The recent global outage of Facebook-owned platforms has reportedly taken a toll on the tech giants plans to fintech services.
The over six-hour outage across Facebook, WhatsApp, and Instagram, left an estimated 3.5 billion global users and businesses disconnected.
Outage tracker, Downdetector reported that there were over 10.6 million problem reports globally due to the outage.
Facebook Founder and CEO, Mark Zuckerberg reportedly lost a whopping US$6 billion due to a plummet in Facebook shares as a result of the outage.
Influencers and small businesses
But Zuckerberg was not the only loser as some influencers and small businesses, which use Facebook, Instagram and WhatsApp for their trade, lost as much as $5,000 each in sales.
They therefore plan reduce their reliance on Facebook’s platforms to advertise and sell products going forward.
The decision of the small business and influencers is therefore threatening to have a lasting impact on Facebook’s plans to facilitate its users’ access to financial services.
Facebook had in August 2020 launched a new division to oversee all its payments projects, like the stablecoin Diem. In July this year, it also made Facebook Pay available on third-party platforms, starting with Shopify.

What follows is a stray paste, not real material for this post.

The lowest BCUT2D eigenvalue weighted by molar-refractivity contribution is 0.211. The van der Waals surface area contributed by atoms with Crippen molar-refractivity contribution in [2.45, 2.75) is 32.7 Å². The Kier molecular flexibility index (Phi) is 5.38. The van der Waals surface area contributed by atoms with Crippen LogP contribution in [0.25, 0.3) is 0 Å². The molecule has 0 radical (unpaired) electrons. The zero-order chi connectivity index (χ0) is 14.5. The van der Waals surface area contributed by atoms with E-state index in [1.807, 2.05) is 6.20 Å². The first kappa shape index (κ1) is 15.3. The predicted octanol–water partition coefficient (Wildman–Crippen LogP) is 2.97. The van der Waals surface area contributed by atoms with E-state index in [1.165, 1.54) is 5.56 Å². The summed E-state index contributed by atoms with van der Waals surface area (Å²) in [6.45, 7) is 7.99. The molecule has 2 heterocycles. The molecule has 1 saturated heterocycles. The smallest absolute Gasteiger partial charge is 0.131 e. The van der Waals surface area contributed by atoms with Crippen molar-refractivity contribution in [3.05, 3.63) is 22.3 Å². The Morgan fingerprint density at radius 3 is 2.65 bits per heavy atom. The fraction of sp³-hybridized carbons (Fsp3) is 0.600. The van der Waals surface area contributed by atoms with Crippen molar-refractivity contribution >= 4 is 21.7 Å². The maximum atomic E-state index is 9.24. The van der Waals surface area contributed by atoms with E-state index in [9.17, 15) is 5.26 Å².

But the latest global outage has escalated Facebook’s already tarnished reputation and heightened regulatory pressures even further.
Again, the recent controversies surrounding leaks and testimony from former Facebook product-manager-turned-whistleblower Frances Haugen, combined with the global outage, has dealt a further blow to Facebook’s reputation.
This is particularly problematic for Facebook’s fintech solutions, because of concerns about people’s financial data, which is exceptionally sensitive.
The outage revealed that all of Facebook products run on a single system. It means Facebook has created a single point failure in a bid to converge and cut cost. Regulators may find this particularly troublesome, since more than 200 million businesses use Facebook platforms for their operations.
Regulators are already pushing for curtailing the dominance of Big Tech’s, and the Facebook global outage may encourage further regulatory restrictions to mitigate greater financial risk.